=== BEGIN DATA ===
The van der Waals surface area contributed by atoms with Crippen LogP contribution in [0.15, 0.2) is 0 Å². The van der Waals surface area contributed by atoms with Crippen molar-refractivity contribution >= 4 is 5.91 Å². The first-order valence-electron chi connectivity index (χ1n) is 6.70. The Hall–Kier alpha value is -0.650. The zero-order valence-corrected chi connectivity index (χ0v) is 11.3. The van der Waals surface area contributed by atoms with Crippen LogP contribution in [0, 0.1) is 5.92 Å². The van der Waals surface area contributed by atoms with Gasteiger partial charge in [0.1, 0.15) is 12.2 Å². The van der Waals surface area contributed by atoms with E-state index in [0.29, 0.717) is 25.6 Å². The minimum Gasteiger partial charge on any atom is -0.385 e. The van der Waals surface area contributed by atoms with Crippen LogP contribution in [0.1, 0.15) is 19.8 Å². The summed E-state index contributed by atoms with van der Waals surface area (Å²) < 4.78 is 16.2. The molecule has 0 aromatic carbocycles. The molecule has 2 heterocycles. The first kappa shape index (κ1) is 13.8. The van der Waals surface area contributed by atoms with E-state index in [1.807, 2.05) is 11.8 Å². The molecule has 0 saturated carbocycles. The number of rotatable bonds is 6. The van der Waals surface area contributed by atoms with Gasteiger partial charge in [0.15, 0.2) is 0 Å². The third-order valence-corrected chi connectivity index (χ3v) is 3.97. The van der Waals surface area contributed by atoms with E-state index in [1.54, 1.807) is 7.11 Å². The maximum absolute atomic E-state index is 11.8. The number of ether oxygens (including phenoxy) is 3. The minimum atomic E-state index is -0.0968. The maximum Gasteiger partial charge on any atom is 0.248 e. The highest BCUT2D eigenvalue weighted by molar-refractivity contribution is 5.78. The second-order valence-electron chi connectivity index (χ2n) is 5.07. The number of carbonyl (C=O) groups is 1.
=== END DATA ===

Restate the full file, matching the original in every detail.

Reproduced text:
The van der Waals surface area contributed by atoms with Crippen LogP contribution in [0.15, 0.2) is 0 Å². The van der Waals surface area contributed by atoms with Crippen molar-refractivity contribution >= 4 is 5.91 Å². The first-order valence-electron chi connectivity index (χ1n) is 6.70. The Hall–Kier alpha value is -0.650. The zero-order valence-corrected chi connectivity index (χ0v) is 11.3. The van der Waals surface area contributed by atoms with Crippen LogP contribution in [0, 0.1) is 5.92 Å². The van der Waals surface area contributed by atoms with Gasteiger partial charge in [0.1, 0.15) is 12.2 Å². The van der Waals surface area contributed by atoms with E-state index in [0.29, 0.717) is 25.6 Å². The minimum Gasteiger partial charge on any atom is -0.385 e. The van der Waals surface area contributed by atoms with Crippen LogP contribution in [0.1, 0.15) is 19.8 Å². The summed E-state index contributed by atoms with van der Waals surface area (Å²) < 4.78 is 16.2. The molecule has 0 aromatic carbocycles. The molecule has 2 heterocycles. The first kappa shape index (κ1) is 13.8. The van der Waals surface area contributed by atoms with E-state index in [1.807, 2.05) is 11.8 Å². The molecule has 0 saturated carbocycles. The number of rotatable bonds is 6. The van der Waals surface area contributed by atoms with Gasteiger partial charge in [0.15, 0.2) is 0 Å². The third-order valence-corrected chi connectivity index (χ3v) is 3.97. The van der Waals surface area contributed by atoms with E-state index in [1.54, 1.807) is 7.11 Å². The maximum absolute atomic E-state index is 11.8. The number of ether oxygens (including phenoxy) is 3. The minimum atomic E-state index is -0.0968. The maximum Gasteiger partial charge on any atom is 0.248 e. The highest BCUT2D eigenvalue weighted by molar-refractivity contribution is 5.78. The second-order valence-electron chi connectivity index (χ2n) is 5.07. The number of carbonyl (C=O) groups is 1.